What’s more heart wrenching is that their mothers think it’s the only right thing to do. “Breast ironing is a well-kept secret between the young girl and her mother. Often the father remains completely unaware. The girl believes that what her mother is doing is for her own good and she keeps silent. This silence perpetuates the phenomenon and all of its consequences”, mentioned in TOPYAPS.

This practice is condemned in many parts of the world, however, fortunately, a year ago many people cornered and whined about this practice. It is truly disturbing to feel that something like will spare ladies from assault. Breast ironing is unquestionably painful and it also causes problems like cancer, itching, breast infections, discharge of milk, and tissue damage.

This method is so painful that women have started to feel disgusted and they refuse to touch their breasts. Women in Africa also hate their bodies, which is even more depressing.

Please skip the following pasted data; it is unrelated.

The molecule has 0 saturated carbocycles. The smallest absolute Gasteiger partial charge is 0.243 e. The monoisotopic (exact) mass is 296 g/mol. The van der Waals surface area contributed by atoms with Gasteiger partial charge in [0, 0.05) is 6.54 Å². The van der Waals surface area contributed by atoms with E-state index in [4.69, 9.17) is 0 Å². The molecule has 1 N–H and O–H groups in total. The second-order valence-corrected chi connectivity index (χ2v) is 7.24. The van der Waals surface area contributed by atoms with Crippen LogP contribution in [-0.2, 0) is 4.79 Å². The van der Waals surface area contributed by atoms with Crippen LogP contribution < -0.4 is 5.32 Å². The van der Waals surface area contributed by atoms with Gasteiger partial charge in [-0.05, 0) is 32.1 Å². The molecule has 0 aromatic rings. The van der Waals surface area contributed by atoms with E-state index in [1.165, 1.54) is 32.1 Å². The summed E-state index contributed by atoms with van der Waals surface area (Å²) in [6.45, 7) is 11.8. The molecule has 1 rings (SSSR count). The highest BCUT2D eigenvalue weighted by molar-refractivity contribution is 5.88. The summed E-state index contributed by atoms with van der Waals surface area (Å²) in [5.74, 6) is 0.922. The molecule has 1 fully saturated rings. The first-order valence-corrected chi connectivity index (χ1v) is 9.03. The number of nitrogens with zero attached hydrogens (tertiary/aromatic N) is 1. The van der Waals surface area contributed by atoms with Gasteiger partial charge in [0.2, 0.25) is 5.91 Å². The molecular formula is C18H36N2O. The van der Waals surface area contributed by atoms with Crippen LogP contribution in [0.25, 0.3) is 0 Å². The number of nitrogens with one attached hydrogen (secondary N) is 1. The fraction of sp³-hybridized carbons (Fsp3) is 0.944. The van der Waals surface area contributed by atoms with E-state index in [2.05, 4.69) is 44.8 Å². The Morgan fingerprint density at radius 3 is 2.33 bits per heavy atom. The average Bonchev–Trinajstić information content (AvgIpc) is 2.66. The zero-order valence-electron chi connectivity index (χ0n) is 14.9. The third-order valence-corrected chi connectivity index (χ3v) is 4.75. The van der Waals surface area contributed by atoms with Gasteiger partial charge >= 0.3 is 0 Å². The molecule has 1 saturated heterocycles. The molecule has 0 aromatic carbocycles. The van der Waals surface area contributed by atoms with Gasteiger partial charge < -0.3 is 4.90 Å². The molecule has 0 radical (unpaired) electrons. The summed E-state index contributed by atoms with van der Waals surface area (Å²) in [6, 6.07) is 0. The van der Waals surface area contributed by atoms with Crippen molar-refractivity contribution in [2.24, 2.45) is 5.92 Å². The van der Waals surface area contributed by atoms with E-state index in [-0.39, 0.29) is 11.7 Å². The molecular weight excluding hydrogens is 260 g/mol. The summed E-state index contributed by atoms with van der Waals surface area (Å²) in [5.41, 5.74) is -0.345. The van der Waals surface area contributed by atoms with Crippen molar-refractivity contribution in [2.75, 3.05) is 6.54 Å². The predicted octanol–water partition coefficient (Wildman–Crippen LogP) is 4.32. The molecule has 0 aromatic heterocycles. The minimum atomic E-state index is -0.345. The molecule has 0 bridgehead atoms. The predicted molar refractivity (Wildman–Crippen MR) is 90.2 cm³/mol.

Presently, steps are being taken to stop this heinous practice. They’ve been shown that breasts are made by God and they are not filthy. They are a piece of the human body, and ought to be acknowledged. The men should control their thirst and should keep out of mischief.

There are numerous associations that are progressing to spread awareness concerning the matter. A London-based charity Women’s and Girl’s Development Organization and the Association of Aunties are spreading awareness.

The practice ought to be ceased on the grounds that it’s not sparing lives, but rather it is harming ladies’ body to an ever increasing extent.